ASSIGNMENT OF THE WEEK: #7
Mutations affecting eukaryotic gene expression - with a twist.
In eukaryotic cells most genes are not transcribed unless signals are present that turn transcription on. Signals vary widely and can be environmental (e.g. light, temperature, etc.), or internal (e.g. hormones). Each of these signals must eventually transmit information to proteins called "transcription factors" that bind to DNA in the promoters of the genes to be turned on. This overall process is called signal transduction. In contrast, genes which are always transcribed and translated (unregulated) are said to be expressed "constitutively".
Within the promoters of genes there are short sequences that serve as binding sites for transcription factors (TF). Some TFs bind to similar sequences in the promoters of many genes. One such common transcription factor is TFIID that binds to the "TATA box" which is present in almost all promoters. The TATA box is located only 20-35 nucleotides upstream from the start site for transcription. In contrast, other transcription factors bind to specific regions present in only one or a few genes. These specific binding sites are called, enhancer elements and are located farther from the transcription start site, sometimes up to thousands of nucleotides in either direction!
What regulates TF binding?
Only when the transcription factors are present and capable of binding to a promoter element is transcription of the downstream gene turned on. There are two basic mechanisms for converting TFs from an inactive state (incapable of binding to DNA) to an active state in which the will bind to a promoter.
1. For some TFs the presence or absence of small molecules within the cell that bind to the TF determines whether or not the TF binds to the promoter element. For example, some steroid hormones when present in a cell at a high enough concentration induce the expression of certain genes by binding to, and changing the conformation of, specific TFs. Without the hormone the transcription factor cannot bind to the promoter. Likewise, without the transcription factor, the hormone would have no effect.
2. Other transcription factors only bind to enhancer elements after they have been modified. One type of modification is phosphorylation in which a phosphate group from ATP is attached to a TF by a specific protein kinase. The phosphate could then be removed by a specific protein phosphatase. Whether the TF is phosphorylated or not would thus depend on the relative activities in the cell of the kinase and the phosphatase. Regulation of the expression and activities of the kinases and phosphatases is obviously important in understanding the entire system...
How is gene regulation studied?
Biologists often use naturally occurring or induced mutations to study these complex systems. Suppose you were interested in the regulation of an certain enzyme. You might be able to detect the presence of that enzyme in your favorite organism, such as the model plant Arabidopsis thaliana, by using a specific enzyme assay. By treating seeds of Arabidopsis with chemicals such as ethyl methane sulfonate that introduce random point mutations into the genome you can generate a large number of mutagenized individuals. By examining many of these individuals using the enzyme assay, you might be lucky enough to find a few that have altered levels of enzyme activity. These mutants will contain nucleotide changes in any of the many components of the signal transduction chain regulating the activity of your enzyme. As you will see, not all of the mutations will be in the gene encoding the enzyme!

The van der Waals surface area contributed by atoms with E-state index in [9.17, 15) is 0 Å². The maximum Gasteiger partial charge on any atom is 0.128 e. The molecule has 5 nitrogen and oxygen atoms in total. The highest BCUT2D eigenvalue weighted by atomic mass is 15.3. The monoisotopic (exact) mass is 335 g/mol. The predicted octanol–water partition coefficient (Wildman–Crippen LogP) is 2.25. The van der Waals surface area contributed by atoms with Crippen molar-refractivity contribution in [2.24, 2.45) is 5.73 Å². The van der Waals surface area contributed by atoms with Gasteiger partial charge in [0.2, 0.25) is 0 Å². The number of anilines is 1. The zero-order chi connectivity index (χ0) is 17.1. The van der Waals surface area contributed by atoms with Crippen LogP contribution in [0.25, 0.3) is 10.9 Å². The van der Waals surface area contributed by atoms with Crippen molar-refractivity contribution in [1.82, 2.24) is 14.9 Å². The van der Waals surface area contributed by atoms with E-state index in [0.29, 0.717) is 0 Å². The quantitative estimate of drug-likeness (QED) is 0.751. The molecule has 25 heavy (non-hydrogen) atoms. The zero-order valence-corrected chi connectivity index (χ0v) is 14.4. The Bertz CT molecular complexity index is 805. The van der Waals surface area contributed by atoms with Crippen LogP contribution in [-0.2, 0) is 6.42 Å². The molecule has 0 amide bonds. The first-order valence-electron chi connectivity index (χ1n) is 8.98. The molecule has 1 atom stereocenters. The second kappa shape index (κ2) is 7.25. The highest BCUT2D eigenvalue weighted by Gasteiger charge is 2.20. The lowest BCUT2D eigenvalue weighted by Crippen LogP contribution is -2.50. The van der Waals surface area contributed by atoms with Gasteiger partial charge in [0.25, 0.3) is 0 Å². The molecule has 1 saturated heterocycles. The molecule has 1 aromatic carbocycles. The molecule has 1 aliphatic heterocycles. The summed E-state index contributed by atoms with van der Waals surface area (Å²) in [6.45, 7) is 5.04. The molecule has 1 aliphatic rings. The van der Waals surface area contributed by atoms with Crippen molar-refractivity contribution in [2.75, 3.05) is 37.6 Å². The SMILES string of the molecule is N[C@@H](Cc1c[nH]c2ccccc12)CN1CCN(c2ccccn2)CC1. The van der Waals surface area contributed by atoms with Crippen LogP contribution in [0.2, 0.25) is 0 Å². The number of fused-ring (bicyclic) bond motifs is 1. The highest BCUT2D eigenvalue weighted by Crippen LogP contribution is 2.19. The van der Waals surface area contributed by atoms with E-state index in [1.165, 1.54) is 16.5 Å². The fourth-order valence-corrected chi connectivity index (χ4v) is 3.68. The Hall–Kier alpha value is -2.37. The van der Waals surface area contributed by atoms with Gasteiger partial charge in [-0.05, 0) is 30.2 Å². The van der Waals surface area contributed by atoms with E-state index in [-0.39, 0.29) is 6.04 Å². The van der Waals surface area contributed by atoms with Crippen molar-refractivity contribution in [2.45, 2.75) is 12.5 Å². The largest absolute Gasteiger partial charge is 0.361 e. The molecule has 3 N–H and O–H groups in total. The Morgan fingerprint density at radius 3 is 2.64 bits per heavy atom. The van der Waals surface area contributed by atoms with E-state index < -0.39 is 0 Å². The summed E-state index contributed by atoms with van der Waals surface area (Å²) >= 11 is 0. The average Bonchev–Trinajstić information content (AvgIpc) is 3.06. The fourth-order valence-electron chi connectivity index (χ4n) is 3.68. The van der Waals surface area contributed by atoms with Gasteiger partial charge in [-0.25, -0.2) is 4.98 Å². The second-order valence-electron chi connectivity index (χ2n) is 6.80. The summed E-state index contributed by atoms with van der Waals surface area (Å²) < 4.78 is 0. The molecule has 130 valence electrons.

The assignment this week is to make a list of all of the possible types of mutations and their effects (positive or negative) on the production and function of a hypothetical gene product called "Learnin". Consider that the Learnin gene is turned on by a transcription factor called "Monroe". Monroe only binds to the Learnin promoter when it is activated by "eye contact" with an enthusiastic student. The gene encoding the Monroe transcription factor is itself turned on by a different transcription factor "salary" but for simplicity we will assume that the salary level is constant. Mutations in the Monroe promoter, however, could affect the ability of salary to bind. Think about all of the possible mutations in either gene (monroe and learnin) that could effect the rate of Learnin activity. Remember that small molecules (i.e. eye contact) and proteins (i.e. monroe) cannot be mutated, only DNA can be mutated. Most of these mutations will affect the binding of any two components in either a positive or negative way. For example, mutations might cause binding to be so tight that it is essentially irreversible or they might prevent binding altogether. Print the following answer form on which a model of the system has been drawn.
Answer one is filled out as a sample. Can you come up with 8 other types of mutations that affect Learnin? Would any mutations result in constitutive expression of Learnin? (distance learnin?)
8/22/04 Copyright (C) 2004,
Jonathan Monroe, email@example.com.
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